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Yxta Maya Murray, Rape Trauma, The State, and the Art of Tracey Emin, 100 Cal. L. Rev. 1631 (2012).

Despite reforms in the elements and evidentiary rules concerning rape and sexual assault crimes, successful prosecutions often face more practical narrative problems in convincing the jury of the credibility of complainants when the timing and manner of their accusation falls outside of how jurors may imagine the normal rape survivor would present herself to authorities. The proper place of psychiatric and psychological expertise about what is sometimes denominated “rape trauma syndrome” in trials and proper instruction of jurors in those trials has been the subject of serious critical debate among feminist legal scholars and rape survivors for twenty years. The sharp question of whether individual rape survivors or rape survivors as a class benefit from the ability to describe the rape survivor whose complaint comes “late” or is delivered in a flat and calm affect to police or medical authorities as suffering from a syndrome remains unresolved, and the same dilemma emerges in the domestic violence realm with “battered women’s syndrome evidence.”

Yxta Maya Murray brings us into this long and always troubling debate quite literally with the example of British artist and rape survivor Tracey Emin, whose work is both quoted and depicted in rare law review color photos. This article stands out amongst the many great criminal law articles that I’ve read in the past couple of years because it combines empirical social science, art, and humanities analysis, which gives us new purchase on concrete legal questions that have already received a great deal of both conceptual and empirical research.

The background empirical facts go to the troubling persistence of limited reporting of rapes and sexual assaults in both the US and England, despite decades of official cultural work to validate rape survivors. Perhaps more troubling—even when women victims do report—careful empirical analysis of case survival in several common law countries shows a strikingly high level of case deterioration and termination at both investigatory and prosecutorial stages. Both qualitative and survey research suggests that hostile, or at least insensitive, treatment by frontline workers in both the medical and legal settings is a major contributor to case failure in common law legal systems despite the substantial legal reforms. Evidence suggests this hostility and insensitivity is considerably more acute for victims of color, for those who are homeless, living with mental illness or addiction, gender non-conforming, or are sex workers—factors that can be additive.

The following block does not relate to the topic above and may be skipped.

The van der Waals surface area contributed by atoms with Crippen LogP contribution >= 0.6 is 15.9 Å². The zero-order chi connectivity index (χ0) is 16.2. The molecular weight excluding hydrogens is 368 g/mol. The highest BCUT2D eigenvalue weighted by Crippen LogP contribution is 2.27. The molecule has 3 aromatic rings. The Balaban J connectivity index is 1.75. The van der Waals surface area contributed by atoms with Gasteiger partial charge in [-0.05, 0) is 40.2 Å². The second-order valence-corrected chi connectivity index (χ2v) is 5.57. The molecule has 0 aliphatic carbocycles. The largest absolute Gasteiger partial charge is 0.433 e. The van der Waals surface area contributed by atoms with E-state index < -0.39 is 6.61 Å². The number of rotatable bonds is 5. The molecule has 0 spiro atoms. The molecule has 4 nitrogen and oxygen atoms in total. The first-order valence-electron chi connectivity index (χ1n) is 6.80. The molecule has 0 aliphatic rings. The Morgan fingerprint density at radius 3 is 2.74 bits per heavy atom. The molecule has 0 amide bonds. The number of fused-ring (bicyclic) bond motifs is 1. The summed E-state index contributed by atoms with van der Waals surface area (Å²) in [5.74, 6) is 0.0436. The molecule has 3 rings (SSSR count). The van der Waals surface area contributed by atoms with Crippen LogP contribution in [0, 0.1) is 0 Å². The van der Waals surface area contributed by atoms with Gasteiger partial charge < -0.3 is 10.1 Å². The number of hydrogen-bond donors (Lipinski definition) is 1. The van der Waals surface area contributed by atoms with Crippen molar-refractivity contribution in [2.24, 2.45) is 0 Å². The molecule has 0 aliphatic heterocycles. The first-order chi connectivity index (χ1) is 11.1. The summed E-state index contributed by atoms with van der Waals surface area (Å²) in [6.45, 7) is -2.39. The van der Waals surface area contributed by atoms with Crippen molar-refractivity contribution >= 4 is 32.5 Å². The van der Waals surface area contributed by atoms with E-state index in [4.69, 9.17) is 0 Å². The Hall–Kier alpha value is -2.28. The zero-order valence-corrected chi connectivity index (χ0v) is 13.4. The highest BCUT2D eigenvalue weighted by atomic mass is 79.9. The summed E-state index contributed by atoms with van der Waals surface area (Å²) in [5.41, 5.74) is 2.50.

In bringing Tracey Emin’s story and art to the discussion, Murray helps to directly address one of the concerns expressed by feminist critics of rape trauma syndrome evidence as it is currently narrated in courts: RTS accepts a normal rape survivor profile drawn disproportionately from victims who are relatively privileged in terms of the variables highlighted above. The product of a longtime affair between her white English working-class mother and her married Turkish immigrant entrepreneur father, Emin and her twin brother grew up facing harsh racial discrimination in a working-class English town during the 1960s and early 1970s. Emin survived repeated sexual assaults as a child at the hands of one of her mother’s lovers (“Chris” who is also called “sex man” in some of Emin’s powerful works of textual art) and at age 13 by a teenaged boy who dragged her down an alley and raped her a few minutes before midnight on a New Year’s Eve as she hurried to get to a local nightclub. After struggling to regain her sense of self through a period of promiscuity and suffering from more rejection and the humiliation of her local peers, Emin eventually won international recognition for a body of highly unconventional genre-crossing art work.